Must Watch TV: ‘The Roosevelts’ by Ken Burns on PBS
“There is no family that’s had more influence on other Americans than this family,” says Ken Burns, America’s most popular documentary filmmaker, in an interview with PBS.
The 100-year history of Teddy, FDR, and Eleanor Roosevelt is told in an epic, new 14-hour documentary that, in my humble opinion, should be watched by every family that cares about American history. It begins Sunday, Sept. 14 and runs for seven consecutive evenings.
These three relatives, from perhaps the most prominent political family in the 20th century, are all fascinating individuals who had a huge impact on our country. The series covers the family’s story from Theodore Roosevelt’s birth in 1858 to Eleanor Roosevelt’s death in 1962. It documents their lives and contributions, from the creation of our national parks, the development of the Panama Canal, the New Deal in the Great Depression, and America in World War II, to Eleanor’s efforts to fight for civil rights and human rights.
“The Roosevelts brings up extraordinary questions that we talk about today,” says Burns. “What is the role of government? What is the nature of leadership? How is character formed by adversity in life?”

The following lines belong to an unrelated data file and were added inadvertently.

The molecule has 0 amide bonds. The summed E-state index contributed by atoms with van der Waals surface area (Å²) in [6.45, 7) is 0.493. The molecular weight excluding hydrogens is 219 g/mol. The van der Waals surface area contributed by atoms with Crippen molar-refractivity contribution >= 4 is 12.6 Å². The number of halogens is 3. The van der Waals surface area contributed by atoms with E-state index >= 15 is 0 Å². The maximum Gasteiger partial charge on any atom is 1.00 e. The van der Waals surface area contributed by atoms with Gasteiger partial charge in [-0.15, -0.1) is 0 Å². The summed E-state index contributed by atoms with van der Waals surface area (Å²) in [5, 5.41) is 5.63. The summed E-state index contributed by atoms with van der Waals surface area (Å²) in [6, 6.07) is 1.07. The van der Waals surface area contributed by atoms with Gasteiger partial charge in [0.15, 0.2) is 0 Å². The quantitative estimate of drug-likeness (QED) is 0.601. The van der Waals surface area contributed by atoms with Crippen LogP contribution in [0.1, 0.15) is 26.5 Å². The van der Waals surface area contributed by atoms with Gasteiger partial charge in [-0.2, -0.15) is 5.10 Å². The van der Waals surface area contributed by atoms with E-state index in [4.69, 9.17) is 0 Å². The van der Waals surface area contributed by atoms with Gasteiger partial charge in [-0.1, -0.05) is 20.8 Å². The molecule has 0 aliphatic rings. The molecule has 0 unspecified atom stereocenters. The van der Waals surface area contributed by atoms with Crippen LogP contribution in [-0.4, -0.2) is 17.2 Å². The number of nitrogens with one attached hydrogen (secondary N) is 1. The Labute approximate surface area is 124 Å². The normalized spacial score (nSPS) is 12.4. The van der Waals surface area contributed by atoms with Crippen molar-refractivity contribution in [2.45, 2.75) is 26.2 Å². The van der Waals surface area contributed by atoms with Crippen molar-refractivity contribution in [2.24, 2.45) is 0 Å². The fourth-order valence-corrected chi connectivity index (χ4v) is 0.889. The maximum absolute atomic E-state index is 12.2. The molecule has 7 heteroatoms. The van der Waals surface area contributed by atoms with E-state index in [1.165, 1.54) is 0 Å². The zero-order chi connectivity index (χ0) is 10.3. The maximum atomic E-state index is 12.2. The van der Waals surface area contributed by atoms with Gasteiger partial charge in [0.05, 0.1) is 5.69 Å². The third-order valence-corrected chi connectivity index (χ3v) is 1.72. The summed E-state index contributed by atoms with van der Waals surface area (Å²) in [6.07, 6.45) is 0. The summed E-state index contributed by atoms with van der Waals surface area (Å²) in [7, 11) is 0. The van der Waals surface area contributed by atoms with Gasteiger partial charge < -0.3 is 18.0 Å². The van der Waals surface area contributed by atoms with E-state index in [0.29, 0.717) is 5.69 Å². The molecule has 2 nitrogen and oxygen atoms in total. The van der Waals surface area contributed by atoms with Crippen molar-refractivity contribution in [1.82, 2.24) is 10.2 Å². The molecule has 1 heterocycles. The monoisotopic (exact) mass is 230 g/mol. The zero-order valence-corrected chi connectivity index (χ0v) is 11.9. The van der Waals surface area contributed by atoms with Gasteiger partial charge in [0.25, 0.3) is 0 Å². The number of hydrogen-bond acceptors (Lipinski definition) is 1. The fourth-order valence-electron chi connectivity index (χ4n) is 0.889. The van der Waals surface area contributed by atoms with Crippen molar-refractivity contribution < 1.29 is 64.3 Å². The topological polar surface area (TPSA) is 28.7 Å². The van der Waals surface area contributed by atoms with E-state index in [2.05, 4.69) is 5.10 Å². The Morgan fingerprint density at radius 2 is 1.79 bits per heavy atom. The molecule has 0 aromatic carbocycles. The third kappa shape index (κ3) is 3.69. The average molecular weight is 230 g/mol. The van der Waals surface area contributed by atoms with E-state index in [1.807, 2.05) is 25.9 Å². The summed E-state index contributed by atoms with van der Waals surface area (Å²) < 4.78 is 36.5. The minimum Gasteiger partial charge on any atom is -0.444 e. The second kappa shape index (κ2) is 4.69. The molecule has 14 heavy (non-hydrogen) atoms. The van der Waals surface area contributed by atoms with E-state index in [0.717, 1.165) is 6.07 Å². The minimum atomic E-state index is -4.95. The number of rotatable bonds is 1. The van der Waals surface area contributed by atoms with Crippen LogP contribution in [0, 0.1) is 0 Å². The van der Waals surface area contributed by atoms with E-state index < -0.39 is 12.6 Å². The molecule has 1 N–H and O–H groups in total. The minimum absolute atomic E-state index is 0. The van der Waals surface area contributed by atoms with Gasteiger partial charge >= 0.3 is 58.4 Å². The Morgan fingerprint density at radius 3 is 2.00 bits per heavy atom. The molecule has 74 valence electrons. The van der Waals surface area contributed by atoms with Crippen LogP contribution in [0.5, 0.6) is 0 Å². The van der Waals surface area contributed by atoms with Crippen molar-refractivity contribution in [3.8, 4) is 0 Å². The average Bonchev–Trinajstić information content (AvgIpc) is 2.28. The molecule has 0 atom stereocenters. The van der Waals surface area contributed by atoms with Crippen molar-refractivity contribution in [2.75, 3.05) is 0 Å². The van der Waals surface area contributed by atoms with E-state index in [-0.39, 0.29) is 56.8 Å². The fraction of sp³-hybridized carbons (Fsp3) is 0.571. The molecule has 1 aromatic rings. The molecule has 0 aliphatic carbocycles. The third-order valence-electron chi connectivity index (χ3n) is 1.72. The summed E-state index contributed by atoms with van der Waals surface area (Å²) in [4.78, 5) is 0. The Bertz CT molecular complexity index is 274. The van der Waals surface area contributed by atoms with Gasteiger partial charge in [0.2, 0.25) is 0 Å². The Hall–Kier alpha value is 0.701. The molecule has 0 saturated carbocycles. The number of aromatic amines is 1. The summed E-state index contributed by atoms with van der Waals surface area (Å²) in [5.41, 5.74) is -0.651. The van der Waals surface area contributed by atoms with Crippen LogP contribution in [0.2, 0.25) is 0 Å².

The writer of the series, Geoffrey C. Ward, author of two books about FDR, adds, “It’s a family story – they are in different political parties, but otherwise they have the same kind of upbringing and same Rooseveltian view of the world – optimistic, enthusiastic, and boundless.”
Five years in the making, the producers did research at hundreds of libraries, museums, and private collections, gathering thousands of still images, hundreds of hours of moving pictures, and shot 20 hours of interviews with historians and those with first-person memories.
The voice of Eleanor Roosevelt is played by Meryl Streep. Paul Giamatti plays the voice of Teddy Roosevelt, and Edward Herrmann – who has won two Emmy Awards for portrayals of Franklin Roosevelt – will do the voice of FDR.
To learn more, the film’s companion website offers a behind-the-scenes preview about the making of the series, short video clips, a historical timeline, and postcards using images from the film that you can email.
I know I’ll be watching – hope you will, too!
If you’d like more suggestions for good family viewing about American history, take a look at our series, Great Movies for Teaching U.S. History.